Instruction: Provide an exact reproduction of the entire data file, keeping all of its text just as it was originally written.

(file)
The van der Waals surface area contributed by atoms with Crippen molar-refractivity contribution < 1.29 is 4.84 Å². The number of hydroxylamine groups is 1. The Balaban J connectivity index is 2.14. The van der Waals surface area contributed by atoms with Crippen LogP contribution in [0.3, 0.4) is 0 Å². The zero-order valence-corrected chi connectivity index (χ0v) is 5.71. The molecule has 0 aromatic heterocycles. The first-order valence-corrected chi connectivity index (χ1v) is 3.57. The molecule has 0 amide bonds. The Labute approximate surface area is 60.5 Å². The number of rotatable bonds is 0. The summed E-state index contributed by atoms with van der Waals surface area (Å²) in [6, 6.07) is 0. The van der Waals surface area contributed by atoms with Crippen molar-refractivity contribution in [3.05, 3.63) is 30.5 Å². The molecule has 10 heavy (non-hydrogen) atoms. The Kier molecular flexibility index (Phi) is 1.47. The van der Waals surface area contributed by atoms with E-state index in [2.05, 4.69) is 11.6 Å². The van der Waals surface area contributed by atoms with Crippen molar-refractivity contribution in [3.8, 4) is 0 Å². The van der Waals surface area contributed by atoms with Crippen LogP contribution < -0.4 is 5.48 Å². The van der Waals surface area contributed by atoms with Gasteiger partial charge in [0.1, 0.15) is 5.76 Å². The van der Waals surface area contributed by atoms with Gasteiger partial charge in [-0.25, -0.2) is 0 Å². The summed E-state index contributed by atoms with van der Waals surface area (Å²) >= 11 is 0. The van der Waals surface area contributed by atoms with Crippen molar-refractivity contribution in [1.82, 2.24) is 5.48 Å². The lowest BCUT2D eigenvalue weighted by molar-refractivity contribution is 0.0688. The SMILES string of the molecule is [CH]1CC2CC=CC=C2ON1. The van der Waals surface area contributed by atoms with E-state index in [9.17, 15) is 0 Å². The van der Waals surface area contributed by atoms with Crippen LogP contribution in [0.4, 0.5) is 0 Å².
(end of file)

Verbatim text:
The van der Waals surface area contributed by atoms with Crippen molar-refractivity contribution < 1.29 is 4.84 Å². The number of hydroxylamine groups is 1. The Balaban J connectivity index is 2.14. The van der Waals surface area contributed by atoms with Crippen LogP contribution in [0.3, 0.4) is 0 Å². The zero-order valence-corrected chi connectivity index (χ0v) is 5.71. The molecule has 0 aromatic heterocycles. The first-order valence-corrected chi connectivity index (χ1v) is 3.57. The molecule has 0 amide bonds. The Labute approximate surface area is 60.5 Å². The number of rotatable bonds is 0. The summed E-state index contributed by atoms with van der Waals surface area (Å²) in [6, 6.07) is 0. The van der Waals surface area contributed by atoms with Crippen molar-refractivity contribution in [3.05, 3.63) is 30.5 Å². The molecule has 10 heavy (non-hydrogen) atoms. The Kier molecular flexibility index (Phi) is 1.47. The van der Waals surface area contributed by atoms with E-state index in [2.05, 4.69) is 11.6 Å². The van der Waals surface area contributed by atoms with Crippen molar-refractivity contribution in [3.8, 4) is 0 Å². The van der Waals surface area contributed by atoms with Crippen LogP contribution < -0.4 is 5.48 Å². The van der Waals surface area contributed by atoms with Gasteiger partial charge in [0.1, 0.15) is 5.76 Å². The van der Waals surface area contributed by atoms with Gasteiger partial charge in [-0.25, -0.2) is 0 Å². The summed E-state index contributed by atoms with van der Waals surface area (Å²) >= 11 is 0. The van der Waals surface area contributed by atoms with Crippen molar-refractivity contribution in [1.82, 2.24) is 5.48 Å². The lowest BCUT2D eigenvalue weighted by molar-refractivity contribution is 0.0688. The SMILES string of the molecule is [CH]1CC2CC=CC=C2ON1. The van der Waals surface area contributed by atoms with E-state index in [9.17, 15) is 0 Å². The van der Waals surface area contributed by atoms with Crippen LogP contribution in [0.4, 0.5) is 0 Å².